Tools for an Independent Summer (And Beyond)

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One of the benefits of a laid-back, less-scheduled summer is that kids have a chance to experience free time.  Having blocks of free time is a luxury for many kids, but it’s also important for them developmentally.  It stretches their imaginations and gives them a chance to flex their decision-making muscles, something they don’t get to do as often as we did as kids.

The challenge with having lots of free time, though, is filling it with good stuff.  This summer I want my kids to have free time to play, read, think and create.  I also want them to use part of their free time doing things that will make them more independant.

For Elena, who is nearing 11, we’re thinking things like learning how to cut the grass, cooking simple meals, doing laundry.  For Eli, who is almost 6, it’s keeping his room tidy, fixing simple snacks, and vacuuming.

Does that sound like the opposite of free time?  Maybe – in the beginning.  Sure, it doesn’t sound like cooking, doing your own laundry, or mowing the lawn is how a kid would want to spend their free time.  But by teaching them skills that increase their independence, I’m opening up pockets of free time for everyone in the family.  In addition, it gives them the opportunity to manage their own time, and do with it as they see fit.

Don’t want to put down that book and come down for lunch?  No problem, come down when you want and make your own lunch. Want to go to the store and buy that nail polish everyone else has?  Sure, just mow the lawn and earn money to spend however you see fit.  Want us to spend a day at the waterpark as a family?  Absolutely!  Help Dad and I out with the chores so we all have more free time.

These are a few things we’re working on for an independent summer.  What kinds of things you’d like to see your kids taking on for themselves this summer?



  1. I had Anna start washing her own clothes when she was around 10 (I think) for the same reasons. That item you wanted to wear today is dirty? Well, wear something else or wear it wrinkled & smelly—I don’t care and it’s not my fault! The trick to making the habit stick was not bailing her out when she “forgot” to do a load. I do still ask occasionally if she has clothes to wash but that’s mostly to prompt her to put in load before I’ll need to use the washer, or to try to prevent last-minute dashes before bedtime.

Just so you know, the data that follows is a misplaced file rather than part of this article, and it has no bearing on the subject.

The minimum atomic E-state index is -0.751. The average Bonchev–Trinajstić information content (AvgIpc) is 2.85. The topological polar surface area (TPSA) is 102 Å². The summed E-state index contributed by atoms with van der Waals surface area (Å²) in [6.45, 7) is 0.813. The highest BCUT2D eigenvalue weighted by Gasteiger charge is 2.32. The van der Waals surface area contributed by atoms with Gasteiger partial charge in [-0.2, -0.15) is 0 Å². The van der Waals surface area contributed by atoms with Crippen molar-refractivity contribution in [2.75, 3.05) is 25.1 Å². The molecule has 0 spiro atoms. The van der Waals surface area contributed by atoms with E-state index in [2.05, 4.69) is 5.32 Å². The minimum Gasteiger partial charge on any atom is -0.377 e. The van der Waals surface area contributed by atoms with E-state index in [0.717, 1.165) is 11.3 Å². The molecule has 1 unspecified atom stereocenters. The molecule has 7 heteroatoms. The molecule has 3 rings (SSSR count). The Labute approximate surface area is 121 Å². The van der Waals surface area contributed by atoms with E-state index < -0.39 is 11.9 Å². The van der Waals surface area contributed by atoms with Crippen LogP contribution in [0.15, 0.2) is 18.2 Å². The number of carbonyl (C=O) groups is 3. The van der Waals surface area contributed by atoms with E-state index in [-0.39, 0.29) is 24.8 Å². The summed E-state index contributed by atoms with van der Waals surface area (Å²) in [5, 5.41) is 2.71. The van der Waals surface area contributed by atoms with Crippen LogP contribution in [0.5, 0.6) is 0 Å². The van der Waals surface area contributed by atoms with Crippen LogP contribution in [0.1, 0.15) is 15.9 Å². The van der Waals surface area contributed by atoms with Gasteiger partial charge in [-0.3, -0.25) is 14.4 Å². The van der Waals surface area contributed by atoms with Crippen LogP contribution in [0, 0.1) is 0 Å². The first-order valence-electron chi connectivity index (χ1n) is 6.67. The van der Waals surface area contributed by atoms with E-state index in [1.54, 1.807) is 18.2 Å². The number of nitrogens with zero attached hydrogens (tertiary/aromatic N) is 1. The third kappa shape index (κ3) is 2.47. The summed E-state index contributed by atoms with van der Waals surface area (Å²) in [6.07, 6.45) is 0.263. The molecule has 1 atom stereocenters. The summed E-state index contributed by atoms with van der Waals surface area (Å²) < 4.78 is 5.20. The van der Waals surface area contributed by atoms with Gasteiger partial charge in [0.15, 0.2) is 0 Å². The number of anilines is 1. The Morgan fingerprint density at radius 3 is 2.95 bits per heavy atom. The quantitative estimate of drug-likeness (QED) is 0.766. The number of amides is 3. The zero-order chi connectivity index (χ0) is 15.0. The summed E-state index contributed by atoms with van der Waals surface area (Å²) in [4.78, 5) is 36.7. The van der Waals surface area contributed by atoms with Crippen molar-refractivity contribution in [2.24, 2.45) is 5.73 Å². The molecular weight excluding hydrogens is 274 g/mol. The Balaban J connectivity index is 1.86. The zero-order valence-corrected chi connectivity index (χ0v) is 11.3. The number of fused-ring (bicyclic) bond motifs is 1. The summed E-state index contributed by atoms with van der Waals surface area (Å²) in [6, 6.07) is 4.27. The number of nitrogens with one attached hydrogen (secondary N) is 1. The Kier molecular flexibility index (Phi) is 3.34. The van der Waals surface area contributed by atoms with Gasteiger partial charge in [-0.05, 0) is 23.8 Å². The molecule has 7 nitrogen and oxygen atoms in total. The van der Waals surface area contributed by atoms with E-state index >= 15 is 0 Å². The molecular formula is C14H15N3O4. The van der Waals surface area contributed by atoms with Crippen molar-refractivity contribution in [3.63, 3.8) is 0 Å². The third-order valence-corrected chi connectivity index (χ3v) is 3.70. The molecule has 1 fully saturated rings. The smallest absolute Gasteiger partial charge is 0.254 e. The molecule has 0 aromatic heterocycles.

She also cleans the bathroom she uses + the powder room. Until recently this was kind of a hit-or-miss activity but I’ve been trying to make it more regular by scheduling it on the calendar. I struggle with this one because it was a dreaded chore of mine as a kid, and I loathe doing it now (because of that, I think), so I have a hard time cracking down on it. My solution has been to (1) be flexible about how she want to go about the chore as long as the bathroom gets clean, and (2) clean our bathroom while she cleans the others so that it’s kind of a we’re-both-getting-dealing-with-this situation.

    She knows how to cook well enough, and has prepared simple meals for us/herself, but that’s another thing I need to be better about handing over to her.

    I have been thinking about having her mow the lawn too, at least sometimes. She’s not here often enough in the summer to get it every time but that doesn’t mean she shouldn’t do it when she can, right? I had never cut the grass when I moved into this house (or for a few years afterward), and it is/was an unfamiliar task to many of my neighbors, so I see it as another chance for her to learn something that might serve her well later in life.

    • Yeah, I actually like cleaning, but not the bathroom. Never fun. That’s something I need to start up again. We were having Elena and Eli clean their bathroom together on Saturday mornings. It was a good way for them to learn how to work together, and it was pure entertainment for Mike and I, eavesdropping around the corner. Along with the added bonus of one less bathroom to clean, of course!